Pharmacopolitics: Drug Regulation in the United States and Germany

by Arthur A. Daemmrich (Author)

Editorial Reviews

From the New England Journal of Medicine, May 20, 2004
The development of therapeutic drugs is accomplished through a complex series of
interactions among government regulators, medical professionals, and the
pharmaceutical industry. In declaring that a drug is suitable for marketing,
this triumvirate must strike a compromise between ensuring the absolute safety
of the product and meeting the immediate needs of patients. In Pharmacopolitics,
Arthur Daemmrich examines the interplay among the three key players involved in
the regulation, pre-market testing, and post-market surveillance of drugs in the
United States and Germany in the 20th century, with an emphasis on events that
occurred between 1950 and 2000. The scope of the material covered is ambitious
in a book containing only 163 pages of text. Brief histories of key pieces of
legislation concerning the regulation of drugs in both countries provide the
necessary context for discussion of the changing roles of government,
physicians, and industry over time. Case studies of the development and approval
of oxytetracycline, thalidomide, propranolol, interleukin-2, and indinavir are
used to illustrate reactions to both opportunity and crisis by the U.S. and
German systems. Daemmrich, a policy analyst at the Chemical Heritage Foundation,
argues persuasively that the effects of varying historical influences (notably
World War II) and divergent "therapeutic cultures" in the two countries
ultimately led to the development of very different systems. The United States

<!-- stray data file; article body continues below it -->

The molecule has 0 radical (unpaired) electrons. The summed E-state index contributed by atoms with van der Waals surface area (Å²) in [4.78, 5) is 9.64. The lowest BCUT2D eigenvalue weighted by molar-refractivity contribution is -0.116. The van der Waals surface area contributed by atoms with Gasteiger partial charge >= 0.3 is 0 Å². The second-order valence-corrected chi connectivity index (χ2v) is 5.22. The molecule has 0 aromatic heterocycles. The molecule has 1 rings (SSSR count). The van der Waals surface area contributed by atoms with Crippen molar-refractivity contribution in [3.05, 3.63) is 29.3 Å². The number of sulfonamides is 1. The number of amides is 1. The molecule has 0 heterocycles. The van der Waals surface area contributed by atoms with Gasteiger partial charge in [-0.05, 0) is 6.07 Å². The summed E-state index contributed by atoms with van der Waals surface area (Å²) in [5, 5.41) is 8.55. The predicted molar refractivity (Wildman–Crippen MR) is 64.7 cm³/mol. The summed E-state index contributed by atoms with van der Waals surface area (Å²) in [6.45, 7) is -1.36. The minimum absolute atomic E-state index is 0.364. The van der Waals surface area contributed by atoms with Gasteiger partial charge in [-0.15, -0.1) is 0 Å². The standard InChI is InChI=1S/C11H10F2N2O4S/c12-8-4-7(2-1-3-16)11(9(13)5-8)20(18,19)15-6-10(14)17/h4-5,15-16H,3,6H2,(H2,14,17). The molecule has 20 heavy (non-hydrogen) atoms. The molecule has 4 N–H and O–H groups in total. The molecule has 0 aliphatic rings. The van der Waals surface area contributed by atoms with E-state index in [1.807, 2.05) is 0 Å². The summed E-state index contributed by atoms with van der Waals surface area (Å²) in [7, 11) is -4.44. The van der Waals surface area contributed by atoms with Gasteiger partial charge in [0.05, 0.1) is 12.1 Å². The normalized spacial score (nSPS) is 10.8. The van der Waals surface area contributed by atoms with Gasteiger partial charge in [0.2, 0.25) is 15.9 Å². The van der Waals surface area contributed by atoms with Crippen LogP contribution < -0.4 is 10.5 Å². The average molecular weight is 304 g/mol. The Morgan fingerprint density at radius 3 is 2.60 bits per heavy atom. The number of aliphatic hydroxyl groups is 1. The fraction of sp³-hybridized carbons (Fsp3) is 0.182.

established a powerful, centralized regulatory authority that valued
quantitative analysis of pre- and post-marketing data, whereas Germany
maintained a more balanced system in which the medical profession exerted the
dominant influence, with an emphasis on qualitative analysis of data. Daemmrich
identifies one additional key player, the disease-based organization, which
entered the scene in the 1980s, though this type of group wielded much more
influence in the United States than in Germany. The author notes that Americans
tend to embrace social protest as a means of countering restrictive conditions
that are imposed by legal entities or by the status quo. Indeed, participation
by AIDS activists and other special-interest groups was probably inspired by a
U.S. tradition of social protest, which was used to win women the right to vote
in 1920 and to champion civil rights and protest the Vietnam War in the 1960s.
Several elements are notable for their absence from the book, though the
exclusions are excusable in the light of the complexity and broad scope of the
topic. Missing is an analysis of the effects of medical research that was funded
by the U.S. National Institutes of Health (NIH), especially in regard to the
agency's influence on the design of clinical trials and on the general
availability of drugs. The NIH is mentioned tangentially in the case study of
interleukin-2 (although the amount that the agency spent on studies is mentioned
without a corresponding figure for corporate funding) and as a sponsor of a
workshop on clinical trials of drugs for AIDS. Less forgivable is the omission
of a discussion about how the creation of the European Agency for the Evaluation
of Medicinal Products as a regulatory authority in 1993 affected key players in
Germany. Despite some weakness in the analysis of current events,
Pharmacopolitics takes a broad look at the history of drug regulation, clinical
studies, and post-marketing surveillance in the United States and in Germany,
and it will be of interest to those seeking a general overview of the topic.
Janice M. Reichert, Ph.D.

Journal of the American Medical Association
"[Should] interest a broad spectrum of readership since the regulation of
prescription drugs is an enduring political topic."

Product Details

Hardcover: 264 pages
Publisher: The University of North Carolina Press; 1 edition (March 3, 2004)
Language: English
ISBN-10: 0807828440



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